A record 63.2 percent of respondents said they do not feel financially secure in Japan and have a negative outlook on their future, a recent government survey showed.

The proportion of people who experienced financial stress in 2023 rose 0.7 percentage point from a year earlier against the backdrop of surging prices, according to the Cabinet Office poll.

The result was the worst since the question on reasons for being dissatisfied was added in 2008 to the survey which takes the public pulse on economic and social attitudes.

Photo taken in Tokyo on March 31, 2022, shows a building that houses the Cabinet Office. (Kyodo)

The latest poll was mailed to 3,000 people aged 18 or older, with valid responses being returned from 57.1 percent.

Those who cited difficulties in child-rearing stood at 28.6 percent, followed by 28.2 percent saying it is hard for young people to be independent, according to the survey conducted between November and December.

The survey also found 26.2 percent feel it is difficult for women to play active roles in society, while 25.8 percent said they are dissatisfied with their work environment.

Asked about the areas in which Japan is heading in a negative direction, price inflation accounted for the largest at 69.4 percent while a significant percentage of people expressed concern over the economy.

In 2023, Japan's core consumer prices rose 3.1 percent, marking the fastest pace of increase in 41 years. In contrast, real wages fell 2.5 percent in the year for the second straight year of decline, as government data showed salary increases failed to keep pace with inflation.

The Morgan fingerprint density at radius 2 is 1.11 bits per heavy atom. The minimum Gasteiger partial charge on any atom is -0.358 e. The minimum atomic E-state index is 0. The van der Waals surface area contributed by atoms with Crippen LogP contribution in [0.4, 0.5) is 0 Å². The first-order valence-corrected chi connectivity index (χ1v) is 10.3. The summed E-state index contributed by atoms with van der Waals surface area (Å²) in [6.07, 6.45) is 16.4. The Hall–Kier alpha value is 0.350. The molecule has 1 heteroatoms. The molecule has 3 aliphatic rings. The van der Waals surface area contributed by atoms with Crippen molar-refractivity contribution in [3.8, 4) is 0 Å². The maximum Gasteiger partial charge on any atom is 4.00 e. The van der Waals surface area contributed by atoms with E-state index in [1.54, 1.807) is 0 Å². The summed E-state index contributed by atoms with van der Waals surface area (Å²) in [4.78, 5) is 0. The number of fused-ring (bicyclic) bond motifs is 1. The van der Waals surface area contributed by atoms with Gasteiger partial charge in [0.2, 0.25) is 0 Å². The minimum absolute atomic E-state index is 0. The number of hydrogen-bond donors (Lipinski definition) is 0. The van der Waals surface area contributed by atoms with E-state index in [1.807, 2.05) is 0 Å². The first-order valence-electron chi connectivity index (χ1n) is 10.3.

A separate private-sector poll conducted in November showed that 46.1 percent of regular workers from dual-income households in the world's fourth-largest economy said they are struggling financially.

The average annual household income for people on a tight budget was calculated to be 7.12 million yen ($47,000), compared with 8.78 million yen for households who are not under stress, according to the survey by recruitment information firm Mynavi Corp.

The online survey targeted female and male full-time workers aged 20 to 59, with 3,000 valid responses collected.

On the bright side, the Cabinet Office poll found that 25.1 percent of respondents said medical and welfare services are heading in a better direction. Other areas which they said are improving included disaster prevention at 24.1 percent and public security at 18.6 percent.

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